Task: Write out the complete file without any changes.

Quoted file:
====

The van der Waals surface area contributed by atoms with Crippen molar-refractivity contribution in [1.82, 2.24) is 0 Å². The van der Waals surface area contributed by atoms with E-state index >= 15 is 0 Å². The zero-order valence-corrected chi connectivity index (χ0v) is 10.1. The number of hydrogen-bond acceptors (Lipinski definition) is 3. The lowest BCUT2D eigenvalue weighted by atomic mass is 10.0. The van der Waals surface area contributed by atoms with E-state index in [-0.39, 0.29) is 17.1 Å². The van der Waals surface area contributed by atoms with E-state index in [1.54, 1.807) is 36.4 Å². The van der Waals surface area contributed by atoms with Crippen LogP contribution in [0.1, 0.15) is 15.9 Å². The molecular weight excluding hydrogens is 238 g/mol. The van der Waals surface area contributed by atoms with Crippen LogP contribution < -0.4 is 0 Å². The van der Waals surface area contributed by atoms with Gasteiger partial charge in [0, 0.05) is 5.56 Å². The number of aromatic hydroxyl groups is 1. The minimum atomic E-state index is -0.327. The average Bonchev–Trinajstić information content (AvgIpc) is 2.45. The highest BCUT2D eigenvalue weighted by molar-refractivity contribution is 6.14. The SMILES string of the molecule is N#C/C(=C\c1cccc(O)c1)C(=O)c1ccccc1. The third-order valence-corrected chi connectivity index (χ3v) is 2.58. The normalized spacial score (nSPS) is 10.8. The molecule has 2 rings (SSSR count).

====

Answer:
The van der Waals surface area contributed by atoms with Crippen molar-refractivity contribution in [1.82, 2.24) is 0 Å². The van der Waals surface area contributed by atoms with E-state index >= 15 is 0 Å². The zero-order valence-corrected chi connectivity index (χ0v) is 10.1. The number of hydrogen-bond acceptors (Lipinski definition) is 3. The lowest BCUT2D eigenvalue weighted by atomic mass is 10.0. The van der Waals surface area contributed by atoms with E-state index in [-0.39, 0.29) is 17.1 Å². The van der Waals surface area contributed by atoms with E-state index in [1.54, 1.807) is 36.4 Å². The van der Waals surface area contributed by atoms with Crippen LogP contribution in [0.1, 0.15) is 15.9 Å². The molecular weight excluding hydrogens is 238 g/mol. The van der Waals surface area contributed by atoms with Crippen LogP contribution < -0.4 is 0 Å². The van der Waals surface area contributed by atoms with Gasteiger partial charge in [0, 0.05) is 5.56 Å². The number of aromatic hydroxyl groups is 1. The minimum atomic E-state index is -0.327. The average Bonchev–Trinajstić information content (AvgIpc) is 2.45. The highest BCUT2D eigenvalue weighted by molar-refractivity contribution is 6.14. The SMILES string of the molecule is N#C/C(=C\c1cccc(O)c1)C(=O)c1ccccc1. The third-order valence-corrected chi connectivity index (χ3v) is 2.58. The normalized spacial score (nSPS) is 10.8. The molecule has 2 rings (SSSR count).